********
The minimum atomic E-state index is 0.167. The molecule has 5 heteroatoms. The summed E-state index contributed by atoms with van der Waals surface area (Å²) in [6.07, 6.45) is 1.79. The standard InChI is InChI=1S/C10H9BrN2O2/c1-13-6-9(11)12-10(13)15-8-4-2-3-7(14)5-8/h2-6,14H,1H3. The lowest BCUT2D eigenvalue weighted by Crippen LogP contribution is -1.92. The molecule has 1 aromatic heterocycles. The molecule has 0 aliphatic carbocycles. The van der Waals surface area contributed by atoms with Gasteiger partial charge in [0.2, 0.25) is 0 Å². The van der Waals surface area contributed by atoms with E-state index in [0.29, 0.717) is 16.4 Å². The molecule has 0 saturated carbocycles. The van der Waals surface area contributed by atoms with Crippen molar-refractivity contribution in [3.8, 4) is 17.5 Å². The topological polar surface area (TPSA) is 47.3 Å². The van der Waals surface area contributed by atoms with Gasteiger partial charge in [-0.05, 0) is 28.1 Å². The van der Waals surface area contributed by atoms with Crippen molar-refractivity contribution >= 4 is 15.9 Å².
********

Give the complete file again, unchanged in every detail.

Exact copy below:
The minimum atomic E-state index is 0.167. The molecule has 5 heteroatoms. The summed E-state index contributed by atoms with van der Waals surface area (Å²) in [6.07, 6.45) is 1.79. The standard InChI is InChI=1S/C10H9BrN2O2/c1-13-6-9(11)12-10(13)15-8-4-2-3-7(14)5-8/h2-6,14H,1H3. The lowest BCUT2D eigenvalue weighted by Crippen LogP contribution is -1.92. The molecule has 1 aromatic heterocycles. The molecule has 0 aliphatic carbocycles. The van der Waals surface area contributed by atoms with Gasteiger partial charge in [0.2, 0.25) is 0 Å². The van der Waals surface area contributed by atoms with E-state index in [0.29, 0.717) is 16.4 Å². The molecule has 0 saturated carbocycles. The van der Waals surface area contributed by atoms with Crippen molar-refractivity contribution in [3.8, 4) is 17.5 Å². The topological polar surface area (TPSA) is 47.3 Å². The van der Waals surface area contributed by atoms with Gasteiger partial charge in [-0.05, 0) is 28.1 Å². The van der Waals surface area contributed by atoms with Crippen molar-refractivity contribution >= 4 is 15.9 Å².